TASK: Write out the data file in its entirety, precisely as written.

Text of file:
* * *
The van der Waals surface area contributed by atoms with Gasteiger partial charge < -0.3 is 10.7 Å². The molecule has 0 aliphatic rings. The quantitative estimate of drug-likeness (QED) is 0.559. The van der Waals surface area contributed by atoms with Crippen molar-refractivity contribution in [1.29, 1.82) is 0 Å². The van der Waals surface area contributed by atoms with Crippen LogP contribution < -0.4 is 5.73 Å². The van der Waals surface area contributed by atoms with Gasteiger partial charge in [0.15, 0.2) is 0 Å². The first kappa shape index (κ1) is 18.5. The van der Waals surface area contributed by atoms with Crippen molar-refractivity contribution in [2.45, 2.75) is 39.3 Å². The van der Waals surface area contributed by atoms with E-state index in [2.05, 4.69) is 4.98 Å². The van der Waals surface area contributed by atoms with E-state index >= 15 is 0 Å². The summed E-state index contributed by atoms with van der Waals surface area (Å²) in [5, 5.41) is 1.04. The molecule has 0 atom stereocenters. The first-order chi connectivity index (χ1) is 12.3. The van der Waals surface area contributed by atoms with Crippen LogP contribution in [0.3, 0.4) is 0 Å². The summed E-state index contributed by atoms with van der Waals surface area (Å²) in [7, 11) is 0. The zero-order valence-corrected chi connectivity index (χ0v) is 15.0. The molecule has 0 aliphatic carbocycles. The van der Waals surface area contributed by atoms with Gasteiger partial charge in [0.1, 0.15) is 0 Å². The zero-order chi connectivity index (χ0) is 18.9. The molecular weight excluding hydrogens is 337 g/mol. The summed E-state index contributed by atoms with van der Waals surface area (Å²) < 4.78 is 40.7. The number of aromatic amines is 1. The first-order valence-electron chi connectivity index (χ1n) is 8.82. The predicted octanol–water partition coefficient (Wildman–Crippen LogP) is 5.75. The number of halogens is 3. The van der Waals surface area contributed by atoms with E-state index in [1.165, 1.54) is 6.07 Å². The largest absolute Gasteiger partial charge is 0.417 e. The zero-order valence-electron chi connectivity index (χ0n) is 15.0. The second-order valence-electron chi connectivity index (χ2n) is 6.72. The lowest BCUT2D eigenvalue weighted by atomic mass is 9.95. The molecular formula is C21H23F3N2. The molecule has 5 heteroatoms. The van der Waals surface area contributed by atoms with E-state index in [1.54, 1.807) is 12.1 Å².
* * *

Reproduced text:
The van der Waals surface area contributed by atoms with Gasteiger partial charge < -0.3 is 10.7 Å². The molecule has 0 aliphatic rings. The quantitative estimate of drug-likeness (QED) is 0.559. The van der Waals surface area contributed by atoms with Crippen molar-refractivity contribution in [1.29, 1.82) is 0 Å². The van der Waals surface area contributed by atoms with Crippen LogP contribution < -0.4 is 5.73 Å². The van der Waals surface area contributed by atoms with Gasteiger partial charge in [0.15, 0.2) is 0 Å². The first kappa shape index (κ1) is 18.5. The van der Waals surface area contributed by atoms with Crippen molar-refractivity contribution in [2.45, 2.75) is 39.3 Å². The van der Waals surface area contributed by atoms with E-state index in [2.05, 4.69) is 4.98 Å². The van der Waals surface area contributed by atoms with E-state index >= 15 is 0 Å². The summed E-state index contributed by atoms with van der Waals surface area (Å²) in [5, 5.41) is 1.04. The molecule has 0 atom stereocenters. The first-order chi connectivity index (χ1) is 12.3. The van der Waals surface area contributed by atoms with Crippen LogP contribution in [0.3, 0.4) is 0 Å². The summed E-state index contributed by atoms with van der Waals surface area (Å²) in [7, 11) is 0. The zero-order valence-corrected chi connectivity index (χ0v) is 15.0. The molecule has 0 aliphatic carbocycles. The van der Waals surface area contributed by atoms with Gasteiger partial charge in [0.1, 0.15) is 0 Å². The zero-order chi connectivity index (χ0) is 18.9. The molecular weight excluding hydrogens is 337 g/mol. The summed E-state index contributed by atoms with van der Waals surface area (Å²) < 4.78 is 40.7. The number of aromatic amines is 1. The first-order valence-electron chi connectivity index (χ1n) is 8.82. The predicted octanol–water partition coefficient (Wildman–Crippen LogP) is 5.75. The number of halogens is 3. The van der Waals surface area contributed by atoms with E-state index in [1.165, 1.54) is 6.07 Å². The largest absolute Gasteiger partial charge is 0.417 e. The zero-order valence-electron chi connectivity index (χ0n) is 15.0. The second-order valence-electron chi connectivity index (χ2n) is 6.72. The lowest BCUT2D eigenvalue weighted by atomic mass is 9.95. The molecular formula is C21H23F3N2. The molecule has 5 heteroatoms. The van der Waals surface area contributed by atoms with E-state index in [1.54, 1.807) is 12.1 Å².